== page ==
The first ever fully functioning virtual heart has been created, allowing hospital doctors to be taught cardiac procedures with the benefit of a 3D model.
The real-time, computer-generated heart simulator will bring these medical techniques into the 21st century, its creators claim.
Dr Andrew Smith, Dr Sue Wright and Dr Bruce Martin, at London’s University College Hospital (UCH), came up with the idea to overcome the difficulties of teaching complex medical techniques.
The doctors – all anaesthetists at UCH’s Heart Hospital – teach doctors around the country and abroad on how to assess the state of a patient’s heart during and after surgery using ultrasound scans, or echocardiography.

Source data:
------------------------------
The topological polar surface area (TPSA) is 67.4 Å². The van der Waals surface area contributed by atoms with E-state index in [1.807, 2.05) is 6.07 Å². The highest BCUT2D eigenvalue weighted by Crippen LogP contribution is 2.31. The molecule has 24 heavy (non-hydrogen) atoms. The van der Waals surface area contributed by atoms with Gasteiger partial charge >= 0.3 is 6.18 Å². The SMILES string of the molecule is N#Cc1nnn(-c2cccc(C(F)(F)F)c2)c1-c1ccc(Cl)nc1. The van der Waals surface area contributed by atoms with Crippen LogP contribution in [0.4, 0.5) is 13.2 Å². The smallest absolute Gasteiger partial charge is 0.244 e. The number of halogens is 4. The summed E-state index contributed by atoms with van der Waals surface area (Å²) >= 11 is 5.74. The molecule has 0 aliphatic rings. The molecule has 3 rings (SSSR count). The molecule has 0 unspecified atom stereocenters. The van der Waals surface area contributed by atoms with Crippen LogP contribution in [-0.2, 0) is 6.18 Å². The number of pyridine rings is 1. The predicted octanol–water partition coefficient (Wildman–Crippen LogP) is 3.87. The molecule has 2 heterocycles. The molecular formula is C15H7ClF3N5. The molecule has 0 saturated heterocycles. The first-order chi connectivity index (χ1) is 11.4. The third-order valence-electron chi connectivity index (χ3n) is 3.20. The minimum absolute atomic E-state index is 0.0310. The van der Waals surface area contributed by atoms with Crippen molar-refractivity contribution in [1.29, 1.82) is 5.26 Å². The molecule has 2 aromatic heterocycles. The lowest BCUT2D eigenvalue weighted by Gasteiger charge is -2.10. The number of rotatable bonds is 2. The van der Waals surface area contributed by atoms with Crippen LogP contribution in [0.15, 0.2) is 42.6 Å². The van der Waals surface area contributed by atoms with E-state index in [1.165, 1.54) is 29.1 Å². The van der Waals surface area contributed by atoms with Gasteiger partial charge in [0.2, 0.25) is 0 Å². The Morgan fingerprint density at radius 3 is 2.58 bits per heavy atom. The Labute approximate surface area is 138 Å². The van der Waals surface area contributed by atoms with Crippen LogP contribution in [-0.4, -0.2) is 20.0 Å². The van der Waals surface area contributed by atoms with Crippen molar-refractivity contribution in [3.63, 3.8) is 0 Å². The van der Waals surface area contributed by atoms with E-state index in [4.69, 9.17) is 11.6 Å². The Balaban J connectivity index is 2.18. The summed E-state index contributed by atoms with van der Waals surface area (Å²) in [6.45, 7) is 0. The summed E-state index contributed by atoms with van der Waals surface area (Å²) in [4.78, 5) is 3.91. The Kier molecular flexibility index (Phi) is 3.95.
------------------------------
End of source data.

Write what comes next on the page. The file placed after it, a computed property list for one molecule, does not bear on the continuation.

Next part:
“It’s been an ongoing problem to teach these techniques and try and help people understand the 3D structure of the heart while they are looking at images of it on a 2D screen,” Dr Smith said.
“We hope to accelerate and improve cardiac education so that students can learn away from the operating theatre before they start interacting with patients,” he said.
“I think this will change the way anatomy is taught and we would like to think that medical schools and hospitals around the world will see it as the new standard way of training.”
The virtual heart, which has been two-and-a-half years in the making, was built by London-based post production company Glassworks.
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